Ford Airstream concept

Ford's Airstream concept is more than just an MPV inspired by a classic caravan. It also showcases the future of alternative propulsion. We put it to the test

Overall Auto Express Rating

3.0 out of 5

The Airstream is more than a flight of fancy. The idea of having passengers sitting on either side, rather than facing the direction of travel, won’t have Ford’s safety experts jumping for joy. But the Dynascan screen is an interesting way of injecting fun into a car. The HySeries Drive power system is clean and functional. And it proves that MPVs don’t all have to look the same. If Ford could make it drive like an S-MAX, it might be on to a winner.

A car inspired by a caravan? Although we are used to designers telling us that the ideas behind the latest vehicles have come from the unlikeliest of places, Ford’s Airstream represents the first time we have ever encountered a family runaround with its roots in a mobile home!

Admittedly, the beautifully crafted aluminium body of the classic Airstream caravan isn’t your average house on wheels. But then Ford’s radical interpretation of it hasn’t created an average car either... which is exactly why we had to drive it!

There’s no doubt that Ford’s take on the Airstream brings the notion of caravanning right into the 21st century. It features a wheel in each corner stance and aluminium coloured bodywork, as well as chrome inserts that shimmer in the sun.

Inside, the cabin is equally wild. Apparently, the designers’ other key inspiration was the classic film 2001: A Space Odyssey. As a result, the driver’s door is supposed to represent the escape hatch in a spacecraft, so it’s awkward to climb through.

Once inside, the seats are surprisingly comfortable, while the dash is smooth white plastic, and stretches away in front of you in classic MPV style. The driving position isn’t bad, either, but rather van-like with pedals that feel as if they’re beneath you rather than in front.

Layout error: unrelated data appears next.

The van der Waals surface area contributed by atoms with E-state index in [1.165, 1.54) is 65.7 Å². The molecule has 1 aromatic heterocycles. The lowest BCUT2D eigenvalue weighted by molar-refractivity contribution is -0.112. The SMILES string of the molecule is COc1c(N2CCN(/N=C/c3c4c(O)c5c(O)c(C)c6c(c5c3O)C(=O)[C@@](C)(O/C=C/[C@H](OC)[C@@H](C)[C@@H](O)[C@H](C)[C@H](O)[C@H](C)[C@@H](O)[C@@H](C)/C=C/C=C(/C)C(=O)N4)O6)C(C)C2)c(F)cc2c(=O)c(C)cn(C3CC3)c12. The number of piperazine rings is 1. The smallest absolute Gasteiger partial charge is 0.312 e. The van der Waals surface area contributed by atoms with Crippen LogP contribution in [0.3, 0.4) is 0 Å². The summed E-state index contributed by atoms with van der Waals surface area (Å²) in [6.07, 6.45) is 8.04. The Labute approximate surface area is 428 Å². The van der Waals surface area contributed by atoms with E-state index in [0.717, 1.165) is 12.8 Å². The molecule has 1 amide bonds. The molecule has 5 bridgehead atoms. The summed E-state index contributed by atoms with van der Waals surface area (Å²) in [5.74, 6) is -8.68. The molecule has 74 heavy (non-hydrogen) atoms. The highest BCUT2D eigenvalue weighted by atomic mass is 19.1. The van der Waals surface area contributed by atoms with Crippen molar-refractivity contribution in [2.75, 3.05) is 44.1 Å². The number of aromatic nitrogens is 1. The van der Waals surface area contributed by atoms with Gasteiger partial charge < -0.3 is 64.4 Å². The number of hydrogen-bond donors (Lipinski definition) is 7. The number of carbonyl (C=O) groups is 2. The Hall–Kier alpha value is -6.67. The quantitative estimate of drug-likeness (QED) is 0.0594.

On the road, it’s clear the Airstream has been built more to be looked at than to drive. The steering requires a bodybuilder’s arms and the length of the wheelbase means this isn’t the most manoeuvrable motor around, and far from nimble.

Ford says it’s in the back that it expects people to be having the real fun. Rather than being laid out in consecutive rows, the chairs are positioned around the edge, so it’s a much more sociable environment than conventional MPVs. The centrepiece of the rear is a 360-degree screen called a Dynascan. It actually resembles the Time Rotor part of the console in Dr Who’s Tardis, but it could play a part in future models.

Ford claims that the screen is the smallest of its kind ever made, and you can use it to play games on, or even simply as a decoration. At the Detroit Motor Show – where this model was first shown off – bosses had it replicating a lava lamp and the flames of a fire.

However, perhaps the most serious part of this car is the power source. Just like the Ford Edge we have already driven it features the firm’s electric- hydrogen fuel cell HySeries Drive.

The lithium ion battery is charged up from the mains supply. When this runs down to 40 per cent of its power, the hydrogen fuel cell seamlessly steps in to recharge it. This gives the vehicle a range of about 225 miles, until both the batteries and hydrogen are exhausted.

The system works remarkably well, with instant power delivery, thanks to the Airstream’s two electric motors – one over either axle, offering all their available torque in one lump. It’s quiet, too.

The only noise that you hear is a whirring sound as the vehicle rolls away. However, that’s soon drowned out by the wind. And of course, the only emissions that the Airstream kicks out are water and hot air, so the environment is the big winner.

But the most impressive thing about the Airstream is its sheer size. The dimensions are about the same as the Range Rover Sport’s, although with its paintjob it looks bigger. And that means this is one MPV you wouldn’t lose in the supermarket car park on a Saturday afternoon.

Rival: Citroen C4 Picasso While it can’t claim to have links to classic American caravans, the Citroen Picasso is one of the most exciting looking people carriers on the market. With up to seven seats it’s also extremely practical, and there are a range of efficient diesel engines, too.

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